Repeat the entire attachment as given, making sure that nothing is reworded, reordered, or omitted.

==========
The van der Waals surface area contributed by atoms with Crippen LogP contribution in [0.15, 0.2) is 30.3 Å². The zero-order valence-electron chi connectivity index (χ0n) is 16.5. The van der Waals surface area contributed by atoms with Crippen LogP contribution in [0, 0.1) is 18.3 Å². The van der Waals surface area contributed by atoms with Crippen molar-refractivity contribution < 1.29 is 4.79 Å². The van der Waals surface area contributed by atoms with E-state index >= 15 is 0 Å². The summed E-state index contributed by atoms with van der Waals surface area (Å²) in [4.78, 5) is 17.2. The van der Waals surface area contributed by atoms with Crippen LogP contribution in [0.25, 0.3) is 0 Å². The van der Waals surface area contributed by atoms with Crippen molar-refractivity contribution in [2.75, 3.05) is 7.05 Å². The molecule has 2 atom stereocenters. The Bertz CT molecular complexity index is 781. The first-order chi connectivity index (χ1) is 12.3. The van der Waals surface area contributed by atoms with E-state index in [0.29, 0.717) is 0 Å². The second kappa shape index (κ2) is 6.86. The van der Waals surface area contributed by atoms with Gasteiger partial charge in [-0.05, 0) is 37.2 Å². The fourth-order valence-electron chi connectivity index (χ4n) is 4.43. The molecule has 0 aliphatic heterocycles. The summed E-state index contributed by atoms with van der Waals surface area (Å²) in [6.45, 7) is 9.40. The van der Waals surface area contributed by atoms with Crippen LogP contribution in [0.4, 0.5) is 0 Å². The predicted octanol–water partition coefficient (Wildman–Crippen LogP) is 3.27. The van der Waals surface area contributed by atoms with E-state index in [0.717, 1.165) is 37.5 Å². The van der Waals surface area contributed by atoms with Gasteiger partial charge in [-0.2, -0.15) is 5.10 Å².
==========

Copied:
The van der Waals surface area contributed by atoms with Crippen LogP contribution in [0.15, 0.2) is 30.3 Å². The zero-order valence-electron chi connectivity index (χ0n) is 16.5. The van der Waals surface area contributed by atoms with Crippen LogP contribution in [0, 0.1) is 18.3 Å². The van der Waals surface area contributed by atoms with Crippen molar-refractivity contribution < 1.29 is 4.79 Å². The van der Waals surface area contributed by atoms with E-state index >= 15 is 0 Å². The summed E-state index contributed by atoms with van der Waals surface area (Å²) in [4.78, 5) is 17.2. The van der Waals surface area contributed by atoms with Crippen LogP contribution in [0.25, 0.3) is 0 Å². The van der Waals surface area contributed by atoms with Crippen molar-refractivity contribution in [2.75, 3.05) is 7.05 Å². The molecule has 2 atom stereocenters. The Bertz CT molecular complexity index is 781. The first-order chi connectivity index (χ1) is 12.3. The van der Waals surface area contributed by atoms with E-state index in [0.29, 0.717) is 0 Å². The second kappa shape index (κ2) is 6.86. The van der Waals surface area contributed by atoms with Gasteiger partial charge in [-0.05, 0) is 37.2 Å². The fourth-order valence-electron chi connectivity index (χ4n) is 4.43. The molecule has 0 aliphatic heterocycles. The summed E-state index contributed by atoms with van der Waals surface area (Å²) in [6.45, 7) is 9.40. The van der Waals surface area contributed by atoms with Crippen LogP contribution in [0.4, 0.5) is 0 Å². The predicted octanol–water partition coefficient (Wildman–Crippen LogP) is 3.27. The van der Waals surface area contributed by atoms with E-state index in [0.717, 1.165) is 37.5 Å². The van der Waals surface area contributed by atoms with Gasteiger partial charge in [-0.2, -0.15) is 5.10 Å².